You can see an example control chart below. Note the two axes chart a given variable and time, the solid horizontal line represents the average or mean, and the dotted lines represent the control limits.
Some of the concepts behind the control chart are briefly explained in this short sample from our online process control charts training course, below.
There are several conditions that indicate the process is out of control, including having at least one point outside the control limits or having nine points in a row on the same side of the centerline.
Here are some examples of how process control charts might be used at production facilities:
You can use a process control chart to measure a wide range of process behaviors, such as:
A histogram is a graph that shows how often a value, or range of values, occurs within a given time period. Histograms provide a visual summary of large amounts of variable data. Histograms were first introduced by Karl Pearson.
An example histogram is shown below.
The shape of the distribution can tell you a lot about the data set. Using a histogram, you can tell:
You can also use histograms to compare two different processes.
To create a histogram, start by determining the intervals or “bins” that represent the range of values, then determine how many values fall into each bin. The bins are typically consecutive, non-overlapping, and of the same size (though that last one isn’t required).
Once all the values are plotted into the bins of a histogram, the patterns of the histogram are described as:
Pareto charts are based on the Pareto principle, or 80/20 rule, which states that roughly 80% of the effects are caused by 20% of the problems. Pareto charts are named after Vilfredo Pareto, as is–you guessed it–the Pareto Principle.
In a Pareto chart, the vertical axis on the left often represents the frequency of occurrence. The right vertical axis represents the cumulative percentage of the total number of occurrences. The chart itself includes bars and a line graph.
Each bar in a Pareto chart represents the relative frequency or magnitude of a problem or cause. The bars are arranged in descending order, with the longest or tallest on the left, and the shortest on the right. And the line graph shows the percentage of total data included up to that problem category.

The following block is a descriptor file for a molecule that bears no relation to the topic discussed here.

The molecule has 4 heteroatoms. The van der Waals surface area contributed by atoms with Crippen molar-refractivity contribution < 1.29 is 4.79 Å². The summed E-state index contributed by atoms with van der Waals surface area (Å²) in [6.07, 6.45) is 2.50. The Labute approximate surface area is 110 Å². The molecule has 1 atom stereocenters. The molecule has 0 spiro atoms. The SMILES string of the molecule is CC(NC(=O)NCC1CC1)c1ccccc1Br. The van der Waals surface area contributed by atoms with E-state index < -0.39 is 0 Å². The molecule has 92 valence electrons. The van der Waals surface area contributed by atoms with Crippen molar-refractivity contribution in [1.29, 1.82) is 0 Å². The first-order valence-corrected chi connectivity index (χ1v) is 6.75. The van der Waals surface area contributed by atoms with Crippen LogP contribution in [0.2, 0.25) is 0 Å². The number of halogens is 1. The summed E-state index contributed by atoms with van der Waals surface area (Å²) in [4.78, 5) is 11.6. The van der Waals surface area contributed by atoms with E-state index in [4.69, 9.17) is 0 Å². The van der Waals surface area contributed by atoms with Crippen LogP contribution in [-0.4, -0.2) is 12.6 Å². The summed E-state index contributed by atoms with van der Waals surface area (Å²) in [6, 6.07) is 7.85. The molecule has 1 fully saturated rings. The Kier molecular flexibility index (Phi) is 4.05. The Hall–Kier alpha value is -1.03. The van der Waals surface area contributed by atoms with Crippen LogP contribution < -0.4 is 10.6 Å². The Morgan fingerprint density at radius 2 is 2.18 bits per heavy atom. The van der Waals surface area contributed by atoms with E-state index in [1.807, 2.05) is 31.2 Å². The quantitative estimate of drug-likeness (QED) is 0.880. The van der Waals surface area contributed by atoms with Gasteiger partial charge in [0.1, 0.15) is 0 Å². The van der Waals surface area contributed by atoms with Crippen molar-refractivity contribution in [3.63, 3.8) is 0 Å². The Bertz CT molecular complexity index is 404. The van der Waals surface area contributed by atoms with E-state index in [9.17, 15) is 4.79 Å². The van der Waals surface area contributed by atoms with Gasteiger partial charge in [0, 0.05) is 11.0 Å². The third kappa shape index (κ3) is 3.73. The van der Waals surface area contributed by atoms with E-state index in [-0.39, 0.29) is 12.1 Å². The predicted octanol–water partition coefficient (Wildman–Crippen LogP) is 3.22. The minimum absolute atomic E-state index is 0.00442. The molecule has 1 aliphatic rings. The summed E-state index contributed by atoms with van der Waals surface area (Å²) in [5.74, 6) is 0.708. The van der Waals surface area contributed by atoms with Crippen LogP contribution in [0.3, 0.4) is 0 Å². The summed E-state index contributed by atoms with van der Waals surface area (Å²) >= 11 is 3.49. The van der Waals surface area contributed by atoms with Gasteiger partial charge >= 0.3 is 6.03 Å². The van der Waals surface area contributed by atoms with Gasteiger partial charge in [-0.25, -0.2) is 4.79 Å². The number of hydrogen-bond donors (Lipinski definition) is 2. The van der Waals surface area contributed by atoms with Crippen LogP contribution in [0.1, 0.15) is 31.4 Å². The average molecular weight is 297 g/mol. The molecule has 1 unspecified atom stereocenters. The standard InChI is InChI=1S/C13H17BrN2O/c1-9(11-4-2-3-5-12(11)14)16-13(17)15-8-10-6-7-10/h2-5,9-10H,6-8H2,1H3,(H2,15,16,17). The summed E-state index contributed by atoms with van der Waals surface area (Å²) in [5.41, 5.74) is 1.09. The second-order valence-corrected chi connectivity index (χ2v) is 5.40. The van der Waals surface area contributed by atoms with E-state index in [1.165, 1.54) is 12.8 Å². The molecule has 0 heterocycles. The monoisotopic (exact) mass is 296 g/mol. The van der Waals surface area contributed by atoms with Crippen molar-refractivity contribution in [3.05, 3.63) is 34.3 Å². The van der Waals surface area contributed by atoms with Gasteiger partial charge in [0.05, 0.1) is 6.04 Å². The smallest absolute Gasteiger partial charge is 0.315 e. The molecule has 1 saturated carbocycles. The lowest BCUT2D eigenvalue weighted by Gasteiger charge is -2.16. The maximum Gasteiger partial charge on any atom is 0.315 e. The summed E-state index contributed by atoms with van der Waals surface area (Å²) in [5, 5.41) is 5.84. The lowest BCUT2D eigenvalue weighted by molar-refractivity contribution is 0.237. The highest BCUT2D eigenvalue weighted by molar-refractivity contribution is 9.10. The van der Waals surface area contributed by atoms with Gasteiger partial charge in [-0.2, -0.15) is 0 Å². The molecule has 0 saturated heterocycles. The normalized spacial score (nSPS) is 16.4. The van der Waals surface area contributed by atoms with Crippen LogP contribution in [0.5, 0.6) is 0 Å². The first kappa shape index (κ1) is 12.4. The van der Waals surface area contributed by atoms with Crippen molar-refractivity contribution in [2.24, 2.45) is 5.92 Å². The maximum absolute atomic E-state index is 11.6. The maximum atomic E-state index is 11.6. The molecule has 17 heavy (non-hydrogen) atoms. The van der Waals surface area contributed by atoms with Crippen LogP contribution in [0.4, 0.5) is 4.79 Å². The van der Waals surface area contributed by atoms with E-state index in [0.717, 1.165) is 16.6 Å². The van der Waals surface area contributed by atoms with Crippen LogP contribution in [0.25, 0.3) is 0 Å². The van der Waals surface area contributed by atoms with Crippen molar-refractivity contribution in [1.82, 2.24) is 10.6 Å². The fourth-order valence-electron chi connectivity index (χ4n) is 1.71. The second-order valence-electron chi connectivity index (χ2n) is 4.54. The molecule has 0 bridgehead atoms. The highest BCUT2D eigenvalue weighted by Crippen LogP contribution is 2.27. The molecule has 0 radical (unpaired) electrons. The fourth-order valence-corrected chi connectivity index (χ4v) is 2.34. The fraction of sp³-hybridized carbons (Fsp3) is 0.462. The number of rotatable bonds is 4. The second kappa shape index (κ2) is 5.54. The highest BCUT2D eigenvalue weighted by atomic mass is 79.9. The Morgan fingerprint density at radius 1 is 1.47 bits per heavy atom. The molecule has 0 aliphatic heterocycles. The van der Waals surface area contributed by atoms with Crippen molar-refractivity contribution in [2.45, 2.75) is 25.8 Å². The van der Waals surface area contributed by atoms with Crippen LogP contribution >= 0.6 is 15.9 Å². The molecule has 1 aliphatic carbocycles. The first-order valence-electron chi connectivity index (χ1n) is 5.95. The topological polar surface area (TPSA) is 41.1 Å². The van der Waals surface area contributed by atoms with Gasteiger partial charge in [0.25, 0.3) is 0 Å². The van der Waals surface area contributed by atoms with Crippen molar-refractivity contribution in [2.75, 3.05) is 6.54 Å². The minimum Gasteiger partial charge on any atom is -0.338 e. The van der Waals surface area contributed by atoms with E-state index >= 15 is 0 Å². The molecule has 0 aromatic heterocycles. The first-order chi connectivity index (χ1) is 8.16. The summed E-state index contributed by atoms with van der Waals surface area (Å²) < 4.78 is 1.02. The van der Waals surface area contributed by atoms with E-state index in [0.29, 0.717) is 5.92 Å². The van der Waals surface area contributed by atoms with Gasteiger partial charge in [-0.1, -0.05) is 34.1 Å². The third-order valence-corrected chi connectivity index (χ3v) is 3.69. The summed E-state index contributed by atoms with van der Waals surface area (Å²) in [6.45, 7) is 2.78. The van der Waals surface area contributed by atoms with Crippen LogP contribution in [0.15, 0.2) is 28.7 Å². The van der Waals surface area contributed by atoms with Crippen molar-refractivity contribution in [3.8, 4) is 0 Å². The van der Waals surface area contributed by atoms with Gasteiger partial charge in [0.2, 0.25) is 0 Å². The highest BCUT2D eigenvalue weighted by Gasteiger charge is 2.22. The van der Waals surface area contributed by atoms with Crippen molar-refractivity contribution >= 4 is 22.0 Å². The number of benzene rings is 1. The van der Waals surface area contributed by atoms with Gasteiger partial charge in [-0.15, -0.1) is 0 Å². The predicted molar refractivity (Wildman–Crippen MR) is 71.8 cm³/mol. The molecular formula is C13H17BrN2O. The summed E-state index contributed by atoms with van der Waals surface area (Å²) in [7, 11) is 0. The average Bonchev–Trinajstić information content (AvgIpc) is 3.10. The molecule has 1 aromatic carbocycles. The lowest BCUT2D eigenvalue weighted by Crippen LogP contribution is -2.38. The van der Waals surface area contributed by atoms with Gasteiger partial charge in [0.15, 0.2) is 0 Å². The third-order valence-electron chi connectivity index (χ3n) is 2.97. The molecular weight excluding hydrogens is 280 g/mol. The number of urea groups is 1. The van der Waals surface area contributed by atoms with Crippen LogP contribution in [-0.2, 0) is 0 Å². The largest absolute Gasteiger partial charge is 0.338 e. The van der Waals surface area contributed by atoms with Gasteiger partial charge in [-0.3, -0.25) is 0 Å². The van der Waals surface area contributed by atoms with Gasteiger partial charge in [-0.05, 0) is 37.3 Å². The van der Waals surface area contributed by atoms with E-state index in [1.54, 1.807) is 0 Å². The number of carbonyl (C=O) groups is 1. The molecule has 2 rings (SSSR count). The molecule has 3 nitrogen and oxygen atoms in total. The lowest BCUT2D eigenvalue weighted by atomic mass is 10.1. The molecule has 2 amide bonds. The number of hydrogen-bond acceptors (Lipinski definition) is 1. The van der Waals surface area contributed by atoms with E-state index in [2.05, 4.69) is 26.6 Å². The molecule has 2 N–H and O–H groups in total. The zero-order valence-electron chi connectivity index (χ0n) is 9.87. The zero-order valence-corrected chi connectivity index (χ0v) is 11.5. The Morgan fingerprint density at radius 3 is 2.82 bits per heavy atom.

Arranging the bars in this way allows you to visually identify the most significant data groups, which helps you zero in on and prioritize the most significant problems. In quality control, the Pareto chart is often used to represent sources of defects, types of customer complaints, and similar issues.
Scatter diagrams are also called scatter graphs, scatter charts, scatter plots, and even scattergrams. Scatter diagrams are often used to help understand how variables are related and also to identify root cause.
A scatter plot is a graph of paired numerical data samples. You plot the independent variable on the horizontal x-axis and the dependent variable on the vertical y-axis. You can then draw a trend line to study the relationship between the variables.
The closer the data points align with the trend line or curve, the stronger the relationship and the more likely it is that a change in one variable will change the value of another variable. Scatter plots are often paired with a regression analysis, which rates or scores the strength of the relationship between the two variables and can help predict future values.
Scatter diagrams can be built as:
Stratification is a way to organize data, and in particular of separating data into meaningful groups. Stratification is also known as a flow chart or run chart.
In stratification, you should include each data point in only one group, and you should leave no data point(s) out.
Below is an example of stratification.
Once you’ve separated the data into groups, you can then compare the groups and see the effects of the grouping variables.
Typical stratification groups used for quality control purposes include:
Some more examples of stratification are shown below.
As you can imagine, there are many more possible ways to use stratification in quality analysis (and in other uses, too).
We hope you found some useful information about quality control and learned some helpful quality control tools in this article about the 7 basic tools of quality. Remember that we have an online 7 Basic Tools of Quality training course if you’d like to check that out.
Keep your eye on our blog for future articles looking at each tool in more depth, plus additional articles about quality control and quality assurance tools and techniques.
Also know that we’ve got an upcoming online 7 basic quality tools course that’s currently in production and will be ready for you to buy soon. It’s just another new title in our online manufacturing training courses library.
Let us know if you’ve got any additional questions. Otherwise, we’ll catch up with you again at our next article.
And before you leave, download the FREE GUIDE TO THE 7 BASIC TOOLS OF QUALITY below.